We don't know who will be sworn in as president of the United States in
January. Nor can we be sure whether the present occupant of the prime minister's
chair in Israel will still be in office by that time.
But we do know that the actions of the current White House tenant has just
done something that will alter a diplomatic equation no matter who's in power in
By stating last week that the United States does not support the notion that
Middle East peace is predicated on a complete Israeli withdrawal from all
territory it won in the 1967 Six-Day War, and by spelling out that the United
States rejects any Palestinian refugee "right of return," Bush has substantially
altered the starting point for any future talks.
While Palestinians lament that what Bush has done is the equivalent of the
1917 Balfour Declaration which set in motion Britain's commitment to creating
a Jewish national homeland in Palestine are hyperbole, they're not
completely crazy. Bush has thoroughly debunked the idea, nourished for decades by
muddle-headed American policies, that the United States would eventually deliver
all of the territories, including Jerusalem, to the Palestinians on a silver
PAYING THE PIPER
No wonder they're screaming bloody murder! For the first time in decades, an
American president stood up ignoring the advice of the State Department and
our European "allies" and stated the obvious.
In a precedent-setting move, an American president made it clear to the
Palestinians, and their cheerleaders in Europe and the international press, that
their war against Israel will not produce a diplomatic solution to reverse the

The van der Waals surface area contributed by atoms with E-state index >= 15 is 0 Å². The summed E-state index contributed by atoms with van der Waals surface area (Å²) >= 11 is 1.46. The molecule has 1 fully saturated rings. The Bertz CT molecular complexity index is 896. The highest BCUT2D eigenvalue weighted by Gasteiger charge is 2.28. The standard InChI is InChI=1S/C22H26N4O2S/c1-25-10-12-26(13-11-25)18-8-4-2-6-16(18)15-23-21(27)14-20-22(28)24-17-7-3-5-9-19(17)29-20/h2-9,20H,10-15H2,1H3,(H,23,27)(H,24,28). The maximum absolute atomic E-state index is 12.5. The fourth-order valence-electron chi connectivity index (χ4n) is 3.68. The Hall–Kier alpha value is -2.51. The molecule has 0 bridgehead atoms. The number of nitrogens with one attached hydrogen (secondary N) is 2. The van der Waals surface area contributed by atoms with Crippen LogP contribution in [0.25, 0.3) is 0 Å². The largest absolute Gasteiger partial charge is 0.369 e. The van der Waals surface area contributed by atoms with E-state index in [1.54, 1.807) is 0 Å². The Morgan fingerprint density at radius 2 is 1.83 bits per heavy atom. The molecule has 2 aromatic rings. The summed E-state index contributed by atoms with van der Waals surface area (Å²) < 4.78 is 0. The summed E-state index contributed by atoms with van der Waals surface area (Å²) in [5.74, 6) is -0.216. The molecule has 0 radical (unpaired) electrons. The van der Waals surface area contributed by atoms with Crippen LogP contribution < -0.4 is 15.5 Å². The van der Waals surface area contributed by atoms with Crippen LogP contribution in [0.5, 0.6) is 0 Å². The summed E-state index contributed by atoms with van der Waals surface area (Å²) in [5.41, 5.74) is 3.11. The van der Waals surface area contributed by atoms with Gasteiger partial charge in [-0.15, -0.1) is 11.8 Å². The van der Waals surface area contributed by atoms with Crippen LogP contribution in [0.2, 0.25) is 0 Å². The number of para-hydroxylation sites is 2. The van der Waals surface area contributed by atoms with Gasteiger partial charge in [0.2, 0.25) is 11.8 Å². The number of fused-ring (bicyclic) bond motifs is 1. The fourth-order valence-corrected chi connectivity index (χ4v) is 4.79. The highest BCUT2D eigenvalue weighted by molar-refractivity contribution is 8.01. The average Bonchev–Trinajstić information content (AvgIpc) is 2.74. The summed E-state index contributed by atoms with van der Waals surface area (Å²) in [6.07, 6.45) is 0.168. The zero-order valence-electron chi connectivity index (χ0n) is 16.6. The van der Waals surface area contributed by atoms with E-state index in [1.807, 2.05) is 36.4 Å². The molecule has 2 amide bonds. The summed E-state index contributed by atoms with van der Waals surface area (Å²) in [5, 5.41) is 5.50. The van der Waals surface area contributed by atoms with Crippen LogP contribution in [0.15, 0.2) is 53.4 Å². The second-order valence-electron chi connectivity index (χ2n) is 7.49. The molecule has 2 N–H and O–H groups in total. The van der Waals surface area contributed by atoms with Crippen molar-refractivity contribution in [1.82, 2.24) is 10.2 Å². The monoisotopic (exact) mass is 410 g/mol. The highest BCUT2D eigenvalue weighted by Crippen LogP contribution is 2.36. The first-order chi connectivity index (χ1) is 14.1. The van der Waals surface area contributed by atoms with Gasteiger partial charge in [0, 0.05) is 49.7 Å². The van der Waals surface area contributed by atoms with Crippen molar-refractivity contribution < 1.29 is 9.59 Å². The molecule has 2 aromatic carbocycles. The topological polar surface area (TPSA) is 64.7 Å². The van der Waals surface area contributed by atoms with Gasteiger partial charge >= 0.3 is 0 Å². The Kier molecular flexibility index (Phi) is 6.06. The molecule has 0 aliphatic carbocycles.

outcome of the 1967 war. Nor will it yield a treaty that will allow Palestinian
Arabs to pursue the destruction of Israel by "peaceful" means, such as
swamping it with millions who claim descent from those who fled the country during
the course of a war they started to destroy the newborn state in 1948.
Israel paid a price for Bush's move. It came only after Prime Minister Ariel
Sharon pledged to completely evacuate Gaza and uproot 7,500 Israelis from
their homes. He also promised to similarly displace those who lived in four
settlements in northern Samaria. In exchange for this, Israel will get not a thing
from the Palestinians, whose leadership remains just as committed to Israel's
destruction as before.
Those Israeli leaders who pursued the failed Oslo accords at least got
Palestinian promises of peace and an end to terror, albeit promises that were
blatantly insincere and never kept.
Why is Sharon's "deal" better for Israel?
Simply because, contrary to the Oslo gambit, Sharon is acting to carry out
the wishes of the overwhelming majority of the Israeli people, who no longer
wish to have anything to do with Gaza and think they will be better off without
it, settlements notwithstanding.
Sharon's idea of a peace is far more realistic. Since he knows that the Arab
war on Israel is ongoing, and that there's little, if any, hope of ending it
via diplomacy, he seeks to unilaterally draw a border Israel can better defend,
militarily and politically.
He hopes that giving up Gaza will consolidate Israel's hold on Jerusalem and
on parts of the West Bank that no Israeli government ought to consider
leaving, including areas where some 230,000 Jews reside.
Is this realistic? Bush's answer is "yes."
While Bush's move will probably win Sharon the support of the majority of his